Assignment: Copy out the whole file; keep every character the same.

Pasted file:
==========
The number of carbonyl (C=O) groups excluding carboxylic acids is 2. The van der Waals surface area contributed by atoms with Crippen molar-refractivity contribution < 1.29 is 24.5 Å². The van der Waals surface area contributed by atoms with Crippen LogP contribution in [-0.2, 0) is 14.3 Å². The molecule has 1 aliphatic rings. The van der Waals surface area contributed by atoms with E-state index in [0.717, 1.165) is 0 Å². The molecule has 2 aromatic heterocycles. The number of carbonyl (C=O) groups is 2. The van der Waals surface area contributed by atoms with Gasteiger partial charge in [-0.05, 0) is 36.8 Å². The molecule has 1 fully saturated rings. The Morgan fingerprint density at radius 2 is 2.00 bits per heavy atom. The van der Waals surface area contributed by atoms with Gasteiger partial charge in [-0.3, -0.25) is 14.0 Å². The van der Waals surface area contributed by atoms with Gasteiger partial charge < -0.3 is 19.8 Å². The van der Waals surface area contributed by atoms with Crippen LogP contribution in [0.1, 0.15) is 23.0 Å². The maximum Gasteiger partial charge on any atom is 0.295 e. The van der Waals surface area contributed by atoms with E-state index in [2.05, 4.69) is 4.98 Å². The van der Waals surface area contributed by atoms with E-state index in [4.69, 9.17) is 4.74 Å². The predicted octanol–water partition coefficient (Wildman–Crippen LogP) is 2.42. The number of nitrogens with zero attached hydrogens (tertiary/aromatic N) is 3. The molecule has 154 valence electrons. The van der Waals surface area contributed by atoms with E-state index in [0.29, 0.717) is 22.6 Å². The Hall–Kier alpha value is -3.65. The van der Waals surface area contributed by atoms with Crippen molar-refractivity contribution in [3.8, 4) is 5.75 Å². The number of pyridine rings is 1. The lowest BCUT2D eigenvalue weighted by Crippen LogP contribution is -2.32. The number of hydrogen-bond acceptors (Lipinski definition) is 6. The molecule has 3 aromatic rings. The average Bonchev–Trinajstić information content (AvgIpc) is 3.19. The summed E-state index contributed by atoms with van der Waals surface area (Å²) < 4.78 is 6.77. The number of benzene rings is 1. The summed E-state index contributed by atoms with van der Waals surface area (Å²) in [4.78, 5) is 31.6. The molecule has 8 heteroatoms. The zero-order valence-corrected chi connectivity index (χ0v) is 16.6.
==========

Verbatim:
The number of carbonyl (C=O) groups excluding carboxylic acids is 2. The van der Waals surface area contributed by atoms with Crippen molar-refractivity contribution < 1.29 is 24.5 Å². The van der Waals surface area contributed by atoms with Crippen LogP contribution in [-0.2, 0) is 14.3 Å². The molecule has 1 aliphatic rings. The van der Waals surface area contributed by atoms with E-state index in [0.717, 1.165) is 0 Å². The molecule has 2 aromatic heterocycles. The number of carbonyl (C=O) groups is 2. The van der Waals surface area contributed by atoms with Gasteiger partial charge in [-0.05, 0) is 36.8 Å². The molecule has 1 fully saturated rings. The Morgan fingerprint density at radius 2 is 2.00 bits per heavy atom. The van der Waals surface area contributed by atoms with Gasteiger partial charge in [-0.3, -0.25) is 14.0 Å². The van der Waals surface area contributed by atoms with Gasteiger partial charge < -0.3 is 19.8 Å². The van der Waals surface area contributed by atoms with Crippen LogP contribution in [0.1, 0.15) is 23.0 Å². The maximum Gasteiger partial charge on any atom is 0.295 e. The van der Waals surface area contributed by atoms with E-state index in [2.05, 4.69) is 4.98 Å². The van der Waals surface area contributed by atoms with E-state index in [4.69, 9.17) is 4.74 Å². The predicted octanol–water partition coefficient (Wildman–Crippen LogP) is 2.42. The number of nitrogens with zero attached hydrogens (tertiary/aromatic N) is 3. The molecule has 154 valence electrons. The van der Waals surface area contributed by atoms with E-state index in [0.29, 0.717) is 22.6 Å². The Hall–Kier alpha value is -3.65. The van der Waals surface area contributed by atoms with Crippen molar-refractivity contribution in [3.8, 4) is 5.75 Å². The number of pyridine rings is 1. The lowest BCUT2D eigenvalue weighted by Crippen LogP contribution is -2.32. The number of hydrogen-bond acceptors (Lipinski definition) is 6. The molecule has 3 aromatic rings. The average Bonchev–Trinajstić information content (AvgIpc) is 3.19. The summed E-state index contributed by atoms with van der Waals surface area (Å²) < 4.78 is 6.77. The number of benzene rings is 1. The summed E-state index contributed by atoms with van der Waals surface area (Å²) in [4.78, 5) is 31.6. The molecule has 8 heteroatoms. The zero-order valence-corrected chi connectivity index (χ0v) is 16.6.